OPI Co-Founder Suzi Weiss-Fischmann Interview
Suzi Weiss-Fischmann, co-founder of nail lacquer brand O.P.I. is a beauty industry legend. She’s criss-crossed the globe for years hosting editor dinners, instore appearances and influencer breakfasts. I’ve had the pleasure of meeting and interviewing her many times throughout her career and I can honestly say fame never went to her head. Yes, even living next door to the Schwarzeneggers in Los Angeles didn’t change her one bit. So it is exciting news to see that she’s just published a memoir entitled “I’m Not Really A Waitress: How One Woman Took over the Beauty Industry…One Colour at a Time.” It’s a hilarious and educational story of her path from immigrant in Los Angeles to her global success. Here is a little interview to give you an idea of what you’ll find in the book.
Dave: How did you get your start in the beauty industry?
Suzi: My start in the beauty industry actually came by way of the dental industry – the artificial nail extensions that were so popular in the 80s share a similar chemistry to dentures. I was in my 20s, working with my brother-in-law at a small dental supply company in L.A., and we noticed that nail technicians kept coming in to buy our products. When we realized what they were using them for, we knew we could make a safer, higher quality product. After two years of formulation I began dropping off OPI’s “Rubber Band Special” at every salon on Ventura Boulevard in Los Angeles. A jar of powder, liquid, and primer, rubber-banded together, became the OPI Traditional Acrylic System and was a huge hit, giving OPI its entryway into the professional nail industry.
D: What’s with the crazy names for all the nail lacquers?
S: Before OPI, nail colour really wasn’t marketed to the average woman – it was marketed to nail technicians. The generic, utilitarian names already on the market – like Red No. 4, Pink No. 2 – were boring and completely forgettable because they didn’t really need to be remembered. At OPI, we wanted to make a nail colour an affordable luxury for women everywhere. (That’s also why we call our product lacquer – it really is of a finer quality than plain old “polish,” but it also speaks to the feeling of luxury we wanted to give our customers.) We were the first beauty company to advertise in women’s magazines because we wanted to reach consumers directly. By giving OPI nail lacquers unique monikers, women not only remembered the colours but asked for them by name. Many of the names are designed to make people laugh (like Toucan Do It If You Try), and others are imbued with personal meanings for their wearers – like Mimosas for Mr and Mrs worn at an engagement party or It’s a Boy! or It’s a Girl used to announce a pregnancy.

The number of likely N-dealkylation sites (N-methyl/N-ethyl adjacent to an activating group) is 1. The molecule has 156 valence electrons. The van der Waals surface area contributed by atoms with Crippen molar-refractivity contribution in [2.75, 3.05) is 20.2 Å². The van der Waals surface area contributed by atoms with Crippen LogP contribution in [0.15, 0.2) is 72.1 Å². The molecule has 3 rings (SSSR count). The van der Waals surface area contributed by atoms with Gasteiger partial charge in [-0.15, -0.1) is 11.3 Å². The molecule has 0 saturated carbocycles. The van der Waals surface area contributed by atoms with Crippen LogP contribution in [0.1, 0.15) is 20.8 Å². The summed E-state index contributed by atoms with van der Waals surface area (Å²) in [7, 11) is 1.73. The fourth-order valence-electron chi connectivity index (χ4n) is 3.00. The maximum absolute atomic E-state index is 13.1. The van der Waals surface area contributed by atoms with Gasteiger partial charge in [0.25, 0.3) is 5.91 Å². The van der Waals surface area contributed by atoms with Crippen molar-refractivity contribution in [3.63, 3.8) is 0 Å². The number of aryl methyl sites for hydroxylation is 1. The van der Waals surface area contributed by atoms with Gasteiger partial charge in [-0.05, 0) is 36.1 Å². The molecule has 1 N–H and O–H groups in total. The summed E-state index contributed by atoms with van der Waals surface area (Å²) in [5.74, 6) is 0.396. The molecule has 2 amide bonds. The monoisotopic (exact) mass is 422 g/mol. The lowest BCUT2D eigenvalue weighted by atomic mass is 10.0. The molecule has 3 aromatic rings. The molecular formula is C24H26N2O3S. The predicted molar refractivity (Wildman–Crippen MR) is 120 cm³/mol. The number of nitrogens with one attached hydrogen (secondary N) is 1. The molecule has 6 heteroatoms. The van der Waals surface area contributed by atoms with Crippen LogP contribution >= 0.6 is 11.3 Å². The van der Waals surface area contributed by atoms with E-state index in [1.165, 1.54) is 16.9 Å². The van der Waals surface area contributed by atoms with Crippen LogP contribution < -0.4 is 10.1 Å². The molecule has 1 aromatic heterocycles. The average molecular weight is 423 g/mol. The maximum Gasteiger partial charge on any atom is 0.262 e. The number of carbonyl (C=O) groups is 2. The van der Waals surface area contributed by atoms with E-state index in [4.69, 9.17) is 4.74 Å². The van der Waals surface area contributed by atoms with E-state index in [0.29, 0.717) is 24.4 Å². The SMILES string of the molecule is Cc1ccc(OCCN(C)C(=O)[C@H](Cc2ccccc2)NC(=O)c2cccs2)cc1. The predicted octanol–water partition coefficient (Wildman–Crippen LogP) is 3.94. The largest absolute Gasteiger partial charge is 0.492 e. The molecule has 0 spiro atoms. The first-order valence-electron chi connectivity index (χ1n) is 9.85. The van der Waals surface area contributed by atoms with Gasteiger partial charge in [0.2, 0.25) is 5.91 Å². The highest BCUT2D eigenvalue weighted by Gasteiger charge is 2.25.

D: How did you come up with the name I’m Not Really A Waitress for your trademark red?
S: In Los Angeles, “I’m not really a waitress – I’m an actress (or singer/model/artist)! is a well-known mantra. The name exemplifies that we’re more than just our job. It speaks to anyone labouring for a dream, offering a reminder that our goals are worth pursuing. This shade is more than just a colour, but a form of self-expression.
D: What was one big decision you had to make about OPI that affected the future of the business?
S: When it comes to big decisions, those are easier to define in your personal life – getting married, having kids, buying a house, etc. In business, it’s not so clear. Every day there are decisions to be made, and most often, it’s not until much later that those choices become recognizable as big decisions that change or shape your business. The key here is to make those decisions quickly and with confidence – I consider making decisions to be my “business superpower” and think its crucial to meeting the ever-changing demands a business leader must face to grow a company. For example: I once developed a colour that everyone in the office hated. They described it as “poop in a bottle”. Usually my colleagues loved my colours, or at least liked them, but everyone was in agreement that this colour was terrible. I decided to trust my gut and put it out there, and You Don’t Know Jacques became one of our most popular colours.
OPI I’m Not Really A Waitress Red
D: What’s your favourite OPI colour and why?
S: Everyone wants to know which colour is my favourite, but of the many hundreds I’ve created, it’s impossible to pick just one! I can easily narrow the hue: red. I love the glamour of a perfect red nail. From there, three stand out – OPI Red earns a special place in my heart as the first red I ever created. Big Apple Red is another favourite and reminder of the city that gave me a new life after my family emigrated from Hungary when I was a little girl. Of course, I’m Not Really A Waitress, this books’ namesake and OPI’s bestselling shade, earns a spot on this list.
OPI Big Apple Red
D: You are known for predicting – and setting – trends in nail colour. What you think is the next big thing?
S: In 2019, expect to see lacquer shades in pastel hues of lavender, baby blue, and pearlized white. Metallic glitter hues and embellishments like crystals will keep growing in popularity, and in nail art, negative space will be more defined and used in unique ways. In today’s era of embracing individuality, nails serve as a great medium for self-expression.
Suzi’s book “I’m Not Really A Waitress: How One Woman Took Over the Beauty Industry..One Colour At A Time” is available at fine bookstores and online now. It’s a fun read.